We took Bustache to get his breaks checked last weekend. On our way back from Ventura a couple of weeks ago, we noticed Bustache making some peculiar noises every time we slowed to a stop. Sometime it was a high-pitched squeaking; sometimes it was a more alarming “thump, thump, thump.”
We brought him back to the same mechanic we took him to before our Yosemite trip, and the moment we walked in, he asked us “How’d it go?”
“He made it to Yosemite!” Steve exclaimed.
“We couldn’t believe it,” I said smiling. “It was awesome!”
“That’s what I like about bus drivers,” chuckled the mechanic, “They always act like it’s a miracle when they just make it where they’re going.”
Isn’t this the truth. Steve and I get in Bustache, and we kind of expect to end up on the side of the road somewhere, waiting for AAA. And when we actually pull-up to our desired destination, we always shake our heads in a bit of disbelief. Most of the time we give each other high-fives too. And then we start to wonder if we’ll make it back home… which, when we do, we indulge in a couple of fist-pumps and “yippees”!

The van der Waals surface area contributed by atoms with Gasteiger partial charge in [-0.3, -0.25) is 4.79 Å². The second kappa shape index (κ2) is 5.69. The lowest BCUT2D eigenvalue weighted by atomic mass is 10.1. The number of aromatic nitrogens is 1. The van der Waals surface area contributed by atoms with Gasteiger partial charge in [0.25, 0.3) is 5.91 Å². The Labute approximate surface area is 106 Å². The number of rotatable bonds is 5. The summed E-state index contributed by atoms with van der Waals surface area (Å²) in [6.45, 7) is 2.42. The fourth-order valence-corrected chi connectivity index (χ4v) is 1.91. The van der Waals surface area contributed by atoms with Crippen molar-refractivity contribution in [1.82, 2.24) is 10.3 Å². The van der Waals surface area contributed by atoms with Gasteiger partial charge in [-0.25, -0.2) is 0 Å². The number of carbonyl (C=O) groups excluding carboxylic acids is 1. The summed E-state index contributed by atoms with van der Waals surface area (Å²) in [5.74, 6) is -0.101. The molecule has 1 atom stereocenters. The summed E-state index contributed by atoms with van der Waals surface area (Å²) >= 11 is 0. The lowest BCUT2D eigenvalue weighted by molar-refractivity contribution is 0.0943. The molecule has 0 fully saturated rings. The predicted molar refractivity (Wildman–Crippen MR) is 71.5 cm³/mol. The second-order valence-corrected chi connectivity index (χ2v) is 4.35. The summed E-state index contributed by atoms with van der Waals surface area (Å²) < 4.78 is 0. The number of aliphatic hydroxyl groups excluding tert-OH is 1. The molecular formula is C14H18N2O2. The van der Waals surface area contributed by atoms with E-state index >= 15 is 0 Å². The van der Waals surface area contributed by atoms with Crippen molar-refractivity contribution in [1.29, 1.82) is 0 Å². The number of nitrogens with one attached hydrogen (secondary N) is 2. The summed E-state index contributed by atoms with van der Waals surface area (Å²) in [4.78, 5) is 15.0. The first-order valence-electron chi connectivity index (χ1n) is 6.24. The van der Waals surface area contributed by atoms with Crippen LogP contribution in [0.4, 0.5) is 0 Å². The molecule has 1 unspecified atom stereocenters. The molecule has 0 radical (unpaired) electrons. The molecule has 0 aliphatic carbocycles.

This is the beauty of the Bustache – he completely changes our privlaged, 21st Century, “we can (and should be able to!) do anything” point-of-view. He has taught us that, while the world is at our fingertips, we might not always get to grab it. And if we do, it will be slowly, it will be noisy, and it will probably result in us smelling like gas.
But we will, without a doubt, appreciate each mile we successfully trek, and we will, without a shadow of a doubt, celebrate our arrival with hand-shakes, hugs and hoorays.
It’s humbling. It can be frustrating. But even going up a hill at 20 miles per hour, it’s definitely exhilarating.